Sunday, January 15, 2017

582. Reminding God of Sins He Remembers No More?

Under the Old Covenant, Israel was constantly reminded of sins through the repeated offering of animal sacrifices, which resulted in a guilty conscience. Under the existing New Covenant, God declared long ago that He would be merciful to our iniquities and He would remember sins no more. Yet religion has made it a point to pull a single verse from the Bible out of context by advocating that sins need to be confessed in order to be forgiven (again). What’s wrong with this picture? That’s our discussion on this week’s program.

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  1. If I may ask you guys to check out a blog I wrote at called Still think it's Gnosticism part 1. In it is a different perspective regarding who John may have been directing his comments to since most of the time Paul was also having to deal with in much of his letters as well and that is the Jews. If you read the gospel of John then read 1John directly after I am sure you will find an amazing parallelism! Nelson starts out the book of 1 John terribly so it may not be a good "scholar" to use. The blog I wrote was in December 14 I believe. Take a peek if you can. You may just be intrigued as I have yet to hear anyone take that view into consideration! Thanks...Lisa

    1. Hi Lisa,

      I hope you and George are doing well! I found your blog post and read it with an open mind, and I can certainly see what you're saying. With all the studying I've done of Gnosticism infiltrating the early church, it's going to be hard to sway me from how I see it, but I do thank you for taking the time to share this view.

      Nelson is far from the only source I've read in my studies on Gnosticism. I have primarily used Nelson because the way he words it is simple and easy to understand, but I have found various other sources that give insight into all this. One example is the International Standard Bible Encyclopedia, which quotes several authors on the subject of Gnosticism. You can find their full article here.

      While Paul (and the others) did indeed spend a great deal of time addressing the Jews, the above ISBE article points out that "the late books of the New Testament are all occupied, more or less, with this movement, which was the more dangerous as it threatened the church from within." Here's the full quote from this part of the article:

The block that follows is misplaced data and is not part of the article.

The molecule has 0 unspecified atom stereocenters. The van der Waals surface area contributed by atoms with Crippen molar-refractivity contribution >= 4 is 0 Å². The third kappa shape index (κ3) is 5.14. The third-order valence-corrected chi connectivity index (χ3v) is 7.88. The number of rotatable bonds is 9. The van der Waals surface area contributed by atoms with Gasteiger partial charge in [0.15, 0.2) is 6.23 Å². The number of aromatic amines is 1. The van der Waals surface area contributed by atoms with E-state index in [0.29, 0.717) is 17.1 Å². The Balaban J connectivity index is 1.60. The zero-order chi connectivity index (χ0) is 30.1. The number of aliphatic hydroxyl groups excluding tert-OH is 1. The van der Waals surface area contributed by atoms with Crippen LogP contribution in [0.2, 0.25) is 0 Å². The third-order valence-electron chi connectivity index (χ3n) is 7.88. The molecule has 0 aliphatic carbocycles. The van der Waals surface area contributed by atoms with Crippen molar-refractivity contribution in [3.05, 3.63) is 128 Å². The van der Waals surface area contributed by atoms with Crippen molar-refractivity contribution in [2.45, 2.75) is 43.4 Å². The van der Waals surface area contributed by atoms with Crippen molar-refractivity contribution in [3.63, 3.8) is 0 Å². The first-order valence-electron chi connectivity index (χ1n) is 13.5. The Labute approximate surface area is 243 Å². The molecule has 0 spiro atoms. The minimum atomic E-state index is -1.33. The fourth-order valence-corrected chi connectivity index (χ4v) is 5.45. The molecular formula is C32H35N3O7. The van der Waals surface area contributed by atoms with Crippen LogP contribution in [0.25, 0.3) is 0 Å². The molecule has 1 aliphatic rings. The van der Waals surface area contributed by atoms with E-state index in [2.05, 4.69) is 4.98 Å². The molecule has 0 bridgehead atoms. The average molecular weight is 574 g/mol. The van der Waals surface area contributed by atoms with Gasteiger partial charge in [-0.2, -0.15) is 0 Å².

"For a long time the pagan beliefs had ceased to be taken seriously by thoughtful men and had been displaced by various creeds derived from philosophical speculation. These in themselves were abstract and unsatisfying, but had been partly vitalized by union with theosophies of the East. An attempt was made on the part of this philosophical religion to effect an alliance with Christianity. A section of the church was dissatisfied with the simplicity of the gospel, and sought to advance to something higher by adopting the current speculations ..... The late books of the New Testament are all occupied, more or less, with this movement, which was the more dangerous as it threatened the church from within" (Professor E. Scott, The Apologetic of the New Testament, 14)."

      As I said, there are also other sources that I've looked at, but for time's sake I'll just say that I find them credible and I have no reason to doubt them.

      As to the context of the epistle of 1 John itself, we addressed that in the podcast that follows this one. That podcast can be found here. The following week we'll also spend a bit more time on it.

      One thing to note is that John writes in 1 John 1:8, "If we say we have no sin..." He wouldn't have been addressing Jews here, because the Jews didn't say they had no sin. They dealt with sin through animal sacrifices. They were not the ones who needed to confess (acknowledge) sin. The Gnostics believed that all matter was evil, and so redemption was really a matter of being redeemed from matter rather than from sin. The Gnostics didn't believe that Jesus had come in the flesh, because if all matter is evil, then Jesus couldn't have really come in material form. Right at the beginning of the epistle, John addresses this: "That which was from the beginning, which we have heard, which we have seen with our eyes, which we have looked upon, and our hands have handled, concerning the Word of Life..."

      All that to say, I believe a strong case is made for John addressing Gnostics in the first part of his epistle, and later on in it as well.